Appendix 10 Frequently asked questions

Is this a property licence or landlord licence?

It is the property that is licensed. A licence is issued to a named person for a named property. It is not a landlord licensing scheme.

Can the licence be in joint names?

The licence can only be issued to one named person. Joint owners would have to nominate one owner to be the licence holder.

Why is it called “Selective Licensing”?

The term comes from the Housing Act 2004. It refers to the “selection” of an area in which all private landlords must have a licence to rent out a property.

Selective licensing aims to improve the private rented market. It means property must be of a decent standard for a landlord to rent out.

I have an Mandatory HMO licence, do I need a selective licence as well?

No. A property needs either an Mandatory HMO licence or a selective licence – it doesn’t need both.

Do flats require a licence?

Flats that are let on a tenancy or licence will be covered by the Selective Licensing scheme.

Where a building contains multiple flats, then each flat will need an individual licence.

How long will the licence be issued for?

The standard selective licence will be no more than five (5) years from the date of issue and there is an option to decrease the time period to say one year for example.

If I have applied and you have not issued the licence, can I still rent or advertise the property or serve a s21?

Once the application is made, the legal duty on the landlord has been fulfilled. You can then let the property and advertise for letting. You can also serve a section 21 notice.

What about a property that is vacant and being advertised for let – can a tenancy agreement be signed and when do I apply?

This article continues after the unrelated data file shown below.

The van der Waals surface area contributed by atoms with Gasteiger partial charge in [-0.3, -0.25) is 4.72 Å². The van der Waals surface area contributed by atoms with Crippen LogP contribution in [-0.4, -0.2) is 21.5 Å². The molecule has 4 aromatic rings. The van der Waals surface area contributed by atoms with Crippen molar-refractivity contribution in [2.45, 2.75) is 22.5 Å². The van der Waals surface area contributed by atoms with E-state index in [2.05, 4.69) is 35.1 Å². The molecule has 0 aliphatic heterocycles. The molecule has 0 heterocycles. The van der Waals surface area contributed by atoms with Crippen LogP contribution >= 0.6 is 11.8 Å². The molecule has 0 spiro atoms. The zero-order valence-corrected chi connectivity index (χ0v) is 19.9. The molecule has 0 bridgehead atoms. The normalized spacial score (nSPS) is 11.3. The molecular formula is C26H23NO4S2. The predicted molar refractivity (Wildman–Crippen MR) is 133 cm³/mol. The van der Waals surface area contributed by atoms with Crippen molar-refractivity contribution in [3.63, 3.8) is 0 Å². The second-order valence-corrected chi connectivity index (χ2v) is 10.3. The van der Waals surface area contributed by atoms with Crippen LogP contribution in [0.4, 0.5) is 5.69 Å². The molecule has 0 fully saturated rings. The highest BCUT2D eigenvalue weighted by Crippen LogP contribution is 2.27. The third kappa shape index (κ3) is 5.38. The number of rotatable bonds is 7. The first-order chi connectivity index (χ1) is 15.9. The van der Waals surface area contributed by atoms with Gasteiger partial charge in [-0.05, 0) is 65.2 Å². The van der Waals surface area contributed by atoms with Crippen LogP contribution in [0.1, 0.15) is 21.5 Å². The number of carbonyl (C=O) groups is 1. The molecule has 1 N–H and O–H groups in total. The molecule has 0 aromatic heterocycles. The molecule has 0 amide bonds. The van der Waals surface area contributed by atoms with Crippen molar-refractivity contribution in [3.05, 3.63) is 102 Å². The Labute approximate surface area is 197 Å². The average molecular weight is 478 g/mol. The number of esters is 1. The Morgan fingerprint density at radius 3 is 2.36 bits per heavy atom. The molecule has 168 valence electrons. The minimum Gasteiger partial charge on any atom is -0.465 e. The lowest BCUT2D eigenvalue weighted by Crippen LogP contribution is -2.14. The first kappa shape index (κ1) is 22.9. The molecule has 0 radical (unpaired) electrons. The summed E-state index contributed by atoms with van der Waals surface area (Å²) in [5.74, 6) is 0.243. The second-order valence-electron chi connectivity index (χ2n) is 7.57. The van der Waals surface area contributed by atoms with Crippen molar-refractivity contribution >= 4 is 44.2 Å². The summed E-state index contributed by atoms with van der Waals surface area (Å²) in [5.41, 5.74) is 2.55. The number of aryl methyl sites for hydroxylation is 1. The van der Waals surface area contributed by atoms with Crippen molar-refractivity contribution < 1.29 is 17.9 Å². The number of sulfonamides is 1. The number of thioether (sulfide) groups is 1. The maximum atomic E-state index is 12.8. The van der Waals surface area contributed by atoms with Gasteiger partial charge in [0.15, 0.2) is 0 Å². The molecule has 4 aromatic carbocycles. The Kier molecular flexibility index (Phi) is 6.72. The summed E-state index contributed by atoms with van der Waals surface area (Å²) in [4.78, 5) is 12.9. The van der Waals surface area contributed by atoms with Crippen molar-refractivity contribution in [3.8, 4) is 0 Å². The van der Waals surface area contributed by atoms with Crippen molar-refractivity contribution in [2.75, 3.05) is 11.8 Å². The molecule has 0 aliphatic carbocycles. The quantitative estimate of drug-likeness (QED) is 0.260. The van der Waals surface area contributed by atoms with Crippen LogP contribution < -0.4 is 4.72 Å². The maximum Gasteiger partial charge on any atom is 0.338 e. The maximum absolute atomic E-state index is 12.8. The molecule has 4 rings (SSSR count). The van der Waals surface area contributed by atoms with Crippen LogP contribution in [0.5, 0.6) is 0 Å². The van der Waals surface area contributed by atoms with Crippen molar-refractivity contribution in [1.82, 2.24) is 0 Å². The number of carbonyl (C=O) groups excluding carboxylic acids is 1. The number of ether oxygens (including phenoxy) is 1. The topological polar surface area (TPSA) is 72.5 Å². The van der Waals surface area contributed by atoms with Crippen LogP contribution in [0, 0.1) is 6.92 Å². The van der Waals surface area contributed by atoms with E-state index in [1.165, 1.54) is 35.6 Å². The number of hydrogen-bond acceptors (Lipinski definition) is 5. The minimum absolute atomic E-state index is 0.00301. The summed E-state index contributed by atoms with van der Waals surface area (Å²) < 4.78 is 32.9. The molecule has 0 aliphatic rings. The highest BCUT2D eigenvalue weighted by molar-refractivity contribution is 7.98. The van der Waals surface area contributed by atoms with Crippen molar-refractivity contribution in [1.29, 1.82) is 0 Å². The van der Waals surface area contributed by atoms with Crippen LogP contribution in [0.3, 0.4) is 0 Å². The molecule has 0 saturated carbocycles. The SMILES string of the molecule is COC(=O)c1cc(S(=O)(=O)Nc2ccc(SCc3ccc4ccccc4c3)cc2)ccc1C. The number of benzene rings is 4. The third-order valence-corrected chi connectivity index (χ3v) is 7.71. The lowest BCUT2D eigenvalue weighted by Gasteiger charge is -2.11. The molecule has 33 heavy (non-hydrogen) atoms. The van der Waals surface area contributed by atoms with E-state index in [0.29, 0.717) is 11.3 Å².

You can advertise the property and sign a tenancy agreement. The application must be have been made at the point the tenant moves in.

However, a property cannot be advertised with a statement that the property “has a licence” unless an application has been made. This would be at risk of false advertising.

It is a criminal offence to rent out a property in a designated selective licensing area without a licence.

Can a non-resident UK person (overseas landlord) hold a licence?

Where property owners are registered offshore they will be expected to put in place a Managing Agent who applies for the Licence on your behalf.

The licence holder must be fit and proper and demonstrate satisfactory management arrangements exist.

The proposed licence holder must have an address in the UK at which they can receive legal notices and correspondence and must have an email address to accept electronic service of documents.

If landlords do not have a UK management agent with full control then the landlord must still legally make an application and must explain their arrangements and we will consider these arrangements.

As part of the application, we will require a statement to explain how the non-resident landlord will manage the property.

All overseas landlord applications will be decided on a case-by-case basis by an appropriate senior officer.

If a landlord resides in the UK and applies for the licence in their name, then subsequently decided to live overseas, would the license have to be transferred to the letting agent / another person?

Each case will be judged based on the available information at that time however as a general rule of thumb providing the landlord can demonstrate satisfactory management arrangements (e.g. full management agreement with agent) then the person may be able continue to hold the licence. We may for example consider varying the licence to add the managing agent details (if not already on the licence). If the landlord cannot demonstrate satisfactory management arrangements, then someone else would need to hold the licence. This would require a new licence at the standard application fee.

Can I transfer a licence if I sell the property?

No. Under the Housing Act 2004, a licence is not transferable to another person. If a landlord sells the house and the new owner decides to rent the house, the new owner must apply for their own licence.

If the agent is the licence holder and the owner of a property / landlord changes the agent, the licence cannot be transferred, and a new application will have to be made.

My property is let on a pre-1985 Housing Act tenancy – is this included?

Pre-Housing Act 1985 tenancies, such as tenancies under the Rent Act 1977 and the Housing Act 1980 fall within selective licensing.